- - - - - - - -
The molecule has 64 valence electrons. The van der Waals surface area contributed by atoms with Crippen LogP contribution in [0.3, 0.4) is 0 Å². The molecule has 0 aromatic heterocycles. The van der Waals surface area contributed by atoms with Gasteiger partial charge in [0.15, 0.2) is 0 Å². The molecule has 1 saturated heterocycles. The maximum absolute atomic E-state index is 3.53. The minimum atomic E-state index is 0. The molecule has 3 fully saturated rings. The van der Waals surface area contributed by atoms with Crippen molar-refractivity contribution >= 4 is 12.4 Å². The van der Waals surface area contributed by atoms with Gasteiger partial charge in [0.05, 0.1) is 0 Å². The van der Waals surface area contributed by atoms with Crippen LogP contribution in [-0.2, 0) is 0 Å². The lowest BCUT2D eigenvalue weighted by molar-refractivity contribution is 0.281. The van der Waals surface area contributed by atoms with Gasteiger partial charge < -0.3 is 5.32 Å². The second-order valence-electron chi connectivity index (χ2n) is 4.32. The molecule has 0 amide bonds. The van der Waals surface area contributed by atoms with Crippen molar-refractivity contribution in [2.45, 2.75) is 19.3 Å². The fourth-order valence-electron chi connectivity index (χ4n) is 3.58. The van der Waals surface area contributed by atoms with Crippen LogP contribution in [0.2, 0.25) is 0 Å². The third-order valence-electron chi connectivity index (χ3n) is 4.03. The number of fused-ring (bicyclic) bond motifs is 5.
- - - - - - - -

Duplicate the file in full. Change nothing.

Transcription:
The molecule has 64 valence electrons. The van der Waals surface area contributed by atoms with Crippen LogP contribution in [0.3, 0.4) is 0 Å². The molecule has 0 aromatic heterocycles. The van der Waals surface area contributed by atoms with Gasteiger partial charge in [0.15, 0.2) is 0 Å². The molecule has 1 saturated heterocycles. The maximum absolute atomic E-state index is 3.53. The minimum atomic E-state index is 0. The molecule has 3 fully saturated rings. The van der Waals surface area contributed by atoms with Crippen molar-refractivity contribution >= 4 is 12.4 Å². The van der Waals surface area contributed by atoms with Gasteiger partial charge in [0.05, 0.1) is 0 Å². The van der Waals surface area contributed by atoms with Crippen LogP contribution in [-0.2, 0) is 0 Å². The lowest BCUT2D eigenvalue weighted by molar-refractivity contribution is 0.281. The van der Waals surface area contributed by atoms with Gasteiger partial charge < -0.3 is 5.32 Å². The second-order valence-electron chi connectivity index (χ2n) is 4.32. The molecule has 0 amide bonds. The van der Waals surface area contributed by atoms with Crippen molar-refractivity contribution in [2.45, 2.75) is 19.3 Å². The fourth-order valence-electron chi connectivity index (χ4n) is 3.58. The van der Waals surface area contributed by atoms with Crippen LogP contribution in [0.2, 0.25) is 0 Å². The third-order valence-electron chi connectivity index (χ3n) is 4.03. The number of fused-ring (bicyclic) bond motifs is 5.